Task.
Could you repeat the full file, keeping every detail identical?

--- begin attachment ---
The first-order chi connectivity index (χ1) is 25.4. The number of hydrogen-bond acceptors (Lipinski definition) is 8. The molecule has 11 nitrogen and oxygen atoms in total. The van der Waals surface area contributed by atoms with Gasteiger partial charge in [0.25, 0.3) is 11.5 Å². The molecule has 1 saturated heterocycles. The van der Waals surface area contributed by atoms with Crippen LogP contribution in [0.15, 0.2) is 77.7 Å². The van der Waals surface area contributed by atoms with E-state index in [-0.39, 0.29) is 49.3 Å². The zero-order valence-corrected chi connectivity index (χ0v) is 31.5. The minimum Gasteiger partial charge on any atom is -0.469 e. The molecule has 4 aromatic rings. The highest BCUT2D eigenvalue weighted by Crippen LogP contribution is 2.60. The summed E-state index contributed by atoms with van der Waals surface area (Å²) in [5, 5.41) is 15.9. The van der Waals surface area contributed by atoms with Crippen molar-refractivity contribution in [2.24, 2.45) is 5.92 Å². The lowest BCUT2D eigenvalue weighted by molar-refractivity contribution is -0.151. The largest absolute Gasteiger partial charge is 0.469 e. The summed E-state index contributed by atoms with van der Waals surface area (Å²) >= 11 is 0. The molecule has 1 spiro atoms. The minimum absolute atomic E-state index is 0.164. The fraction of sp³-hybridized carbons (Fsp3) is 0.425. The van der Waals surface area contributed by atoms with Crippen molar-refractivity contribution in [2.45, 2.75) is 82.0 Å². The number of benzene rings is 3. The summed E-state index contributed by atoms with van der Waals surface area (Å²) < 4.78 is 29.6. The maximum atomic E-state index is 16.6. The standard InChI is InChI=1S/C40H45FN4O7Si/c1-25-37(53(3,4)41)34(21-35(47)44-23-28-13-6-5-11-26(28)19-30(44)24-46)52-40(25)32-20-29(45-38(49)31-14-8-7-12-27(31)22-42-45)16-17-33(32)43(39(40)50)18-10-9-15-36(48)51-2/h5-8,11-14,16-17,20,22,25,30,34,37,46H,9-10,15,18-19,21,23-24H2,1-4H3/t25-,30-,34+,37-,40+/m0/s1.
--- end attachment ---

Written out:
The first-order chi connectivity index (χ1) is 25.4. The number of hydrogen-bond acceptors (Lipinski definition) is 8. The molecule has 11 nitrogen and oxygen atoms in total. The van der Waals surface area contributed by atoms with Gasteiger partial charge in [0.25, 0.3) is 11.5 Å². The molecule has 1 saturated heterocycles. The van der Waals surface area contributed by atoms with Crippen LogP contribution in [0.15, 0.2) is 77.7 Å². The van der Waals surface area contributed by atoms with E-state index in [-0.39, 0.29) is 49.3 Å². The zero-order valence-corrected chi connectivity index (χ0v) is 31.5. The minimum Gasteiger partial charge on any atom is -0.469 e. The molecule has 4 aromatic rings. The highest BCUT2D eigenvalue weighted by Crippen LogP contribution is 2.60. The summed E-state index contributed by atoms with van der Waals surface area (Å²) in [5, 5.41) is 15.9. The van der Waals surface area contributed by atoms with Crippen molar-refractivity contribution in [2.24, 2.45) is 5.92 Å². The lowest BCUT2D eigenvalue weighted by molar-refractivity contribution is -0.151. The largest absolute Gasteiger partial charge is 0.469 e. The summed E-state index contributed by atoms with van der Waals surface area (Å²) >= 11 is 0. The molecule has 1 spiro atoms. The minimum absolute atomic E-state index is 0.164. The fraction of sp³-hybridized carbons (Fsp3) is 0.425. The van der Waals surface area contributed by atoms with Crippen molar-refractivity contribution in [2.45, 2.75) is 82.0 Å². The number of benzene rings is 3. The summed E-state index contributed by atoms with van der Waals surface area (Å²) < 4.78 is 29.6. The maximum atomic E-state index is 16.6. The standard InChI is InChI=1S/C40H45FN4O7Si/c1-25-37(53(3,4)41)34(21-35(47)44-23-28-13-6-5-11-26(28)19-30(44)24-46)52-40(25)32-20-29(45-38(49)31-14-8-7-12-27(31)22-42-45)16-17-33(32)43(39(40)50)18-10-9-15-36(48)51-2/h5-8,11-14,16-17,20,22,25,30,34,37,46H,9-10,15,18-19,21,23-24H2,1-4H3/t25-,30-,34+,37-,40+/m0/s1.